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Megan Tamati-Quennell

(b Te Hapua, N. Auckland, NZ, 1939).

Maori painter, sculptor, writer and film maker. His tribal affiliation is Ngati Kuri, Te Aupouri, Te Paatu, Ngati Rehia, Murikahara, Te Whakatohea. He studied at Ardmore and Dunedin Teachers’ College, but he left teaching in 1962 to concentrate on his art, holding his first one-man show at the Ikon Gallery in Auckland in the same year. He was largely self-taught as a painter and sculptor, believing ‘all creative artists are self-taught’. His philosophy of art closely followed the view of Picasso, whom he much admired, that artists should be honest to their own personal experiences and strengths. Muru’s paintings have often been characterized by their narrative political content, from the series telling the story of Parihaka (1972) to the 14 panels of Whakapapa, painted for the Kohia ko taikaka anake exhibition at the National Art Gallery in Wellington, NZ, in 1990. In later years he increasingly combined his skills as an orator and a painter, making extensive use of language in his works to address issues concerning the status of the ...

Article

Robert Smith

(Leslie)

(b Melbourne, Nov 23, 1929).

Australian cartoonist, printmaker, writer, illustrator, film maker and sculptor. After employment as an illustrator in Melbourne (1949–52), he worked in London as a freelance illustrator and cartoonist (1954–60). On the return journey to Australia he formed a lasting interest in South-east Asia, publishing the resulting perceptive and deceptively simple drawings with commentary in the first of his many illustrated books. He worked as a freelance artist in Melbourne until his appointment as resident cartoonist for the Sydney Daily Mirror in 1963 and the newly established national daily, The Australian, from 1964 to 1973. He quickly achieved popularity and repute, especially for his penetrating visual comments on involvement by Australia and the USA in the Vietnam War. He had little formal training in art and developed for himself a free-ranging personal style, which was widely emulated.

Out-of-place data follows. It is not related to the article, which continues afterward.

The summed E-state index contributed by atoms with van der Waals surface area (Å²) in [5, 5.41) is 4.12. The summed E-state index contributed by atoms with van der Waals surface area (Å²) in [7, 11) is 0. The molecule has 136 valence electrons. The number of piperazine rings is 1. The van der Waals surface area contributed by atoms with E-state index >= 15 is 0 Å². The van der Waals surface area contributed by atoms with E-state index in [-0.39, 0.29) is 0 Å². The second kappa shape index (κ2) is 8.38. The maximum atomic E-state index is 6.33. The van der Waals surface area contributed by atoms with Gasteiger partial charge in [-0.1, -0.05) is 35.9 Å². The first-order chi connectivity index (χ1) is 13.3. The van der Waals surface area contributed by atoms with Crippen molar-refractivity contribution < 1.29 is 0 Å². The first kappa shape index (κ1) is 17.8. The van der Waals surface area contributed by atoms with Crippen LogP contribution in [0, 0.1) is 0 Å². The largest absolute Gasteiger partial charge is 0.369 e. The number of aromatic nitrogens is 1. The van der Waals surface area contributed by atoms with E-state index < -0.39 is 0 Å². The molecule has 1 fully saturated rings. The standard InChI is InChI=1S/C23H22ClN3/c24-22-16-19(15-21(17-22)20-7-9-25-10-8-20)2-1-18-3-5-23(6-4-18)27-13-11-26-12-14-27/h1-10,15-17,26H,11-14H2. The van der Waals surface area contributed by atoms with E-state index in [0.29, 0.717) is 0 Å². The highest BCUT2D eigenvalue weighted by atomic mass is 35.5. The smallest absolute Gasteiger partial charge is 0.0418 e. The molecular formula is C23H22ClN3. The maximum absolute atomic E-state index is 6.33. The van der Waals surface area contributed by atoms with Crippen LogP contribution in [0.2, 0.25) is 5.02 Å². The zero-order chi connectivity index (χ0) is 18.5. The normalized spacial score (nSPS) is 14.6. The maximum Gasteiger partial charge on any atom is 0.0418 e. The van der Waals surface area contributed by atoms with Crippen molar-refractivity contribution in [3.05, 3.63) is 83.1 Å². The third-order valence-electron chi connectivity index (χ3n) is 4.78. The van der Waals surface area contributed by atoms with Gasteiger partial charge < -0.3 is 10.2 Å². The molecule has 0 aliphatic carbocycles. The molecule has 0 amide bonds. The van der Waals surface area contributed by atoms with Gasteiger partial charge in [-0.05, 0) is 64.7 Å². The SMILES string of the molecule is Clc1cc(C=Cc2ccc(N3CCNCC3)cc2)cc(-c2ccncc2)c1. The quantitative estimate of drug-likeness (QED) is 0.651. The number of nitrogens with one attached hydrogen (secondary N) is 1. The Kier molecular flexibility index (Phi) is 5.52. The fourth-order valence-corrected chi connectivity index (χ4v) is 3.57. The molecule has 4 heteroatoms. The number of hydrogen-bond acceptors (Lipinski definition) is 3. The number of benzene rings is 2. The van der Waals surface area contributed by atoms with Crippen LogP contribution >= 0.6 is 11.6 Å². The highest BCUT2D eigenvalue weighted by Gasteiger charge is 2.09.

From 1970 Petty made or scripted numerous films, often combining actuality with animation and incorporating his own caricatural kinetic sculptures. After some earlier pioneering sculptural works, he created the first of what he called his ‘machine sculptures’, the ...

Article

Jean Robertson and Craig McDaniel

The final decades of the 20th century and the beginning of the 21st century witnessed an increasing propensity for artists to incorporate aspects of science in their own art. In many fields of scientific research—including the cloning of mammals, the genetic modification of crops, the creation of bioengineered organs and tissues, advances in nanotechnology and robotics, experimental research in how the human mind works and the study of artificial intelligence—the frontiers of knowledge pushed outward at an accelerated pace. In the spirit of creative inquiry, or in order to critique the goals and outcomes of scientific experimentation and application, artists regularly borrowed subjects, tools and approaches from science as a means to the production of art ( see fig. ).

In documenting and assessing the achievements of visual artists engaged with science, there was no broad consensus on the categorisation of artists’ work across the full range of activities, methods, motivations and use of materials. Assessments of artistic practice focused on artists’ work categorised by the traditional fields of science (e.g. artists who explore biology, artists who explore physical sciences). Other analyses of artistic practice focused on categories of art media (e.g. artists who use traditional means such as carving and casting to represent scientific discoveries, artists who explore and employ biological materials and scientific instruments)....